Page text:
Part 2 Trial of Mixture Remedy for Kind 1 Diabetes Exhibits Promise


Compared to the placebo group, patients with diabetes who received 54 weeks of treatment had higher levels of endogenous insulin secretion with no safety concerns noted.

A recent study examining a candidate combination therapy for adults with recent type 1 diabetes (T1D) showed promising results and offers a potential way to treat the autoimmune disease without making the body susceptible to infectious diseases.

The randomized, double-blind, placebo-controlled study was funded by Novo Nordisk. The results were published in The Lancet Diabetes and Endocrinology. The therapeutic candidate combined anti-interleukin (IL) -21 antibodies with liraglutide, a commonly prescribed drug for diabetes. This approach is based on research from Dr. Matthias von Herrath, professor at the La Jolla Institute for Immunology.

“This is the first large study for combination therapy and the data suggest it is of value to patients,” von Herrath said in the press release.

T1D occurs when the body’s own T cells mistakenly target insulin-producing beta cells in the pancreas. When these beta cells die, the body loses its ability to regulate glucose levels, which can eventually lead to severe organ damage and death. This poses a challenge in treating type 1 diabetes, as therapies that target system-wide T-cell responses can also affect the immune system’s ability to fight real threats like viruses and bacteria, according to the study.

The researchers therefore focused on uncovering the molecular triggers of T1D. Your work has shown some ways to modulate parts of the immune system without suppressing the function of the entire immune system. In 2012, the researchers published a study showing the role of the IL-21 receptor in the uptake of harmful T cells by the pancreas. Follow-up studies showed that an anti-IL-21 antibody can disrupt this signal and possibly protect the pancreas from attack.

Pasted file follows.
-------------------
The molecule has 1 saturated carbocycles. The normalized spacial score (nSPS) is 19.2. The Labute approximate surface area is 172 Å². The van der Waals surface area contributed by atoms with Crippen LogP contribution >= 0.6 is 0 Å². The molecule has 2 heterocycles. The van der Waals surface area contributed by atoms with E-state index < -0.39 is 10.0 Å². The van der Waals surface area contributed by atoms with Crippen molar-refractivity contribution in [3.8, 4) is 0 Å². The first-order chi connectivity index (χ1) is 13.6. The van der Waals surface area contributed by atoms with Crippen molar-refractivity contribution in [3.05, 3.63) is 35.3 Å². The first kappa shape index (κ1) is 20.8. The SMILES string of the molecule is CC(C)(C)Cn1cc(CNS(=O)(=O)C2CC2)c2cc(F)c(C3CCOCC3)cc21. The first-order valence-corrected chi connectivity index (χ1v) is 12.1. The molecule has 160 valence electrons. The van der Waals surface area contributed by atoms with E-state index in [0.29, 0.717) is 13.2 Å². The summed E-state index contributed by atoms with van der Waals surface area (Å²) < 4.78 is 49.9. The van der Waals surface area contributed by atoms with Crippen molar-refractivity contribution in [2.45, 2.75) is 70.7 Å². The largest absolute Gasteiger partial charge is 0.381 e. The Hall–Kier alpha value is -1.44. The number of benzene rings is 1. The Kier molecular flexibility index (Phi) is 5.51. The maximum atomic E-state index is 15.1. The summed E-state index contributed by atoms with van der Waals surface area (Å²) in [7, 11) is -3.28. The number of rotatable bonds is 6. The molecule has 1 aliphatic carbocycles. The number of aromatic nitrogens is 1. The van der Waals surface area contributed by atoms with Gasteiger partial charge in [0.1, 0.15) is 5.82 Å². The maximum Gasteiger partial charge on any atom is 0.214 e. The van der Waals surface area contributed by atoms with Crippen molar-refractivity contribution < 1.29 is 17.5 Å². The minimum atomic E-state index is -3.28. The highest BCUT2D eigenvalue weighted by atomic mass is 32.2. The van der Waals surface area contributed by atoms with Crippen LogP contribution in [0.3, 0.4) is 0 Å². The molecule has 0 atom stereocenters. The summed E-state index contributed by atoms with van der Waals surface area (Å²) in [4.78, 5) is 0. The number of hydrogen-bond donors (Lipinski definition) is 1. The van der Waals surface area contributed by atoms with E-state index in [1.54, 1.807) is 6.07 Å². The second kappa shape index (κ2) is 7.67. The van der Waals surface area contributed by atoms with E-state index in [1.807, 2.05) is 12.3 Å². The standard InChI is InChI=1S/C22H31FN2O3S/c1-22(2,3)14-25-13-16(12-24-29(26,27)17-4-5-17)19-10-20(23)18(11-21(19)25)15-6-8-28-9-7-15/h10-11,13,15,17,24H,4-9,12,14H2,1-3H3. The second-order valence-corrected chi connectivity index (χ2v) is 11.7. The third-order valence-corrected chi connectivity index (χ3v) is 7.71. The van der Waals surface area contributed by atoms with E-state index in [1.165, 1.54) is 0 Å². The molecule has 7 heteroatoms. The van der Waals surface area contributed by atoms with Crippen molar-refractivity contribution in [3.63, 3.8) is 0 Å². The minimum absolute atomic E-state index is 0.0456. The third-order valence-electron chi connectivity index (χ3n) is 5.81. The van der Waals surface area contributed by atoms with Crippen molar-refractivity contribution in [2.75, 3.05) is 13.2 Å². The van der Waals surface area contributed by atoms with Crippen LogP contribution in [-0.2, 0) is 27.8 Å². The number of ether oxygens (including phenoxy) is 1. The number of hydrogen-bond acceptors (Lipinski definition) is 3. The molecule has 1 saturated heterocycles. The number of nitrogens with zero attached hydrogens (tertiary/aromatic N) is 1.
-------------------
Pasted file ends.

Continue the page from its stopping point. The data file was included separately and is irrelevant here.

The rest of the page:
In particular, because the anti-IL-21 antibody appears to affect only one group of T cells, von Herrath and his colleagues believed that the antibody could help treat T1D without depressing the entire immune system. A preclinical study published in 2017 showed the effects of combination therapy consisting of an anti-IL-21 monoclonal antibody combined with liraglutide, which has been shown to protect beta cell function. The study showed that this combination could reverse T1D in a mouse model, according to the researchers.

For the new study, von Herrath and his colleagues tested the combination therapy in a randomized, placebo-controlled double-dummy-double-blind phase 2 study with parallel groups. Compared to the placebo group, patients who received the 54 weeks of treatment had higher endogenous insulin secretion. No safety concerns were identified.

The researchers followed the study participants for 26 weeks after stopping treatment and found that the effects subsided during that time. They also found no lasting adverse changes in the immune system, although they did state that the combination therapy needs to be evaluated in a Phase 3 clinical trial for long-term safety and effectiveness.


LJI research leads to a promising combination therapy for type 1 diabetes [news release]. La Jolly Institute for Immunology; March 9, 2021. Accessed March 11, 2021.